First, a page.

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  1. #1
    Join Date
    Apr 2005
    Posts
    13
    Hi - I live in Chicago area where we can only wish about having more opportunities to use our air conditioner. I recently received conflicting advice and was wondering what y'all think.

    One HVAC maintenance person suggested that covering the outdoor central air conditioning unit was recommended when not being used in the winter months because protecting it from the elements like rain/sleet/snow as much as possible would extend the life.

    Then a different company showed and told me that covering the outdoor central air conditioning unit was not recommended because there is always some amount of condensation inside and covering the unit prevents this from evaporating and parts rust out sooner.

    And of course, assume that I remember to remove the cover before starting the unit in the spring (I know that would cause damage).

    Thanks.

  2. #2
    Join Date
    Dec 2002
    Location
    Toledo, Ohio, United States
    Posts
    12,910
    We actually recommend only covering 3/4 of the unit so air can circulate in and out.
    No Heat No Cool You need Action Fast

  3. #3
    Join Date
    Dec 2003
    Location
    Location!, Location!
    Posts
    929
    cover the top to keep the cr*p out, leave sides open to keep moisture at bay.

  4. #4
    Join Date
    Nov 2000
    Location
    Coastal Georgia
    Posts
    34,902
    Just bring it inside the house.

  5. #5
    Join Date
    Dec 2002
    Location
    Toledo, Ohio, United States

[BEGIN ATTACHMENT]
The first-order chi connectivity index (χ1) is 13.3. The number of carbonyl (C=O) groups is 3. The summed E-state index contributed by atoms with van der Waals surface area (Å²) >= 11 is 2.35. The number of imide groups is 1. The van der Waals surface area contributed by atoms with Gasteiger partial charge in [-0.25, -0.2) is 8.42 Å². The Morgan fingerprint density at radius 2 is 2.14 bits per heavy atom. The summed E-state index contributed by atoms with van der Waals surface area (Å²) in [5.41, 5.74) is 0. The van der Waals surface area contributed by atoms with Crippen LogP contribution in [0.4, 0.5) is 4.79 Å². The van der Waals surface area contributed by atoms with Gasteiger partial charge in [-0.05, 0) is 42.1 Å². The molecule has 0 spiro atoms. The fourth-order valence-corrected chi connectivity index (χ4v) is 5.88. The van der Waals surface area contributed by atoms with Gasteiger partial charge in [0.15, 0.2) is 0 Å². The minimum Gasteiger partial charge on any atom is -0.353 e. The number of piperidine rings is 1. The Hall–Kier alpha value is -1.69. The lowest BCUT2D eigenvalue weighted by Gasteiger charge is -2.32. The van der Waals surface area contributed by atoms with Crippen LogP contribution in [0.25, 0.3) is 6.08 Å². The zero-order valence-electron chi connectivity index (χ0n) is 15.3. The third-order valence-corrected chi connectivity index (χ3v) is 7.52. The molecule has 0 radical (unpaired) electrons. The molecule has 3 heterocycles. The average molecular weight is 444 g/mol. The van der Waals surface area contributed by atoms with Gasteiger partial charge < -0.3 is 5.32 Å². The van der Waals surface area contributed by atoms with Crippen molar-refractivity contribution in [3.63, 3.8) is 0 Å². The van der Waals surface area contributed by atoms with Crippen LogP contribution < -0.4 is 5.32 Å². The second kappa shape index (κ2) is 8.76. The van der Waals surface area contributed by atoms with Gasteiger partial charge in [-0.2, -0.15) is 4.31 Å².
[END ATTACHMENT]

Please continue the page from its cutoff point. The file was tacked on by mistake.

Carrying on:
Posts
    12,910
    Too bad they did away with quick connect fittings

    3/4 or top it's up to you just don't cover it all the way.



    [Edited by twilli3967 on 04-22-2005 at 09:21 PM]
    No Heat No Cool You need Action Fast

  6. #6
    Join Date
    Sep 2002
    Posts
    4,970
    Do you see the comercial buildings cover up their roof top units in the winter? .....theres your answer.

  7. #7
    Join Date
    Nov 2001
    Posts
    1,874
    I like that James,

    They are built to be outside.
    So just cover the top as stated and all is well.
    If you try to fail, and succeed.
    Which have you done ?



  8. #8
    Join Date
    Mar 2005
    Location
    Suppy NC
    Posts
    4,513
    put a piece of ply wood on top of it then a cover have way only. the ply wood will protect it fron falling icecycles
    if they are big enough they can damage the unit
    i have seen this happen

  9. #9
    Join Date
    Dec 2002
    Location
    Rochester, MN
    Posts
    5,304
    This what I did last fall, and it didn't move an inch over the winter.




    The cover is a little bigger than the unit itself. I first had it made for the York we used to have, not knowing I was getting a new unit.

  10. #10
    Join Date
    Dec 2002
    Location
    Toledo, Ohio, United States
    Posts
    12,910
    I didn't think anything could cover a Trane....
    No Heat No Cool You need Action Fast

  11. #11
    Join Date
    May 2002
    Location
    Colorado
    Posts
    697
    Migh as well go first class:

    http://www.accovers.com/

  12. #12
    Join Date
    Apr 2004
    Location
    Des Plaines,IL
    Posts
    1,016
    I have used a garbage can lid to protect the top of the unit. It should protect it from falling ice and at the same time provide enough venilation from trapped moisture. Granted this was on a cyliner shapped condenser unit.

  13. #13
    Originally posted by mayguy
    This what I did last fall, and it didn't move an inch over the winter.

    The cover is a little bigger than the unit itself. I first had it made for the York we used to have, not knowing I was getting a new unit.


    You shoulda' made the sides extend downward a little so as to cover that nameplate

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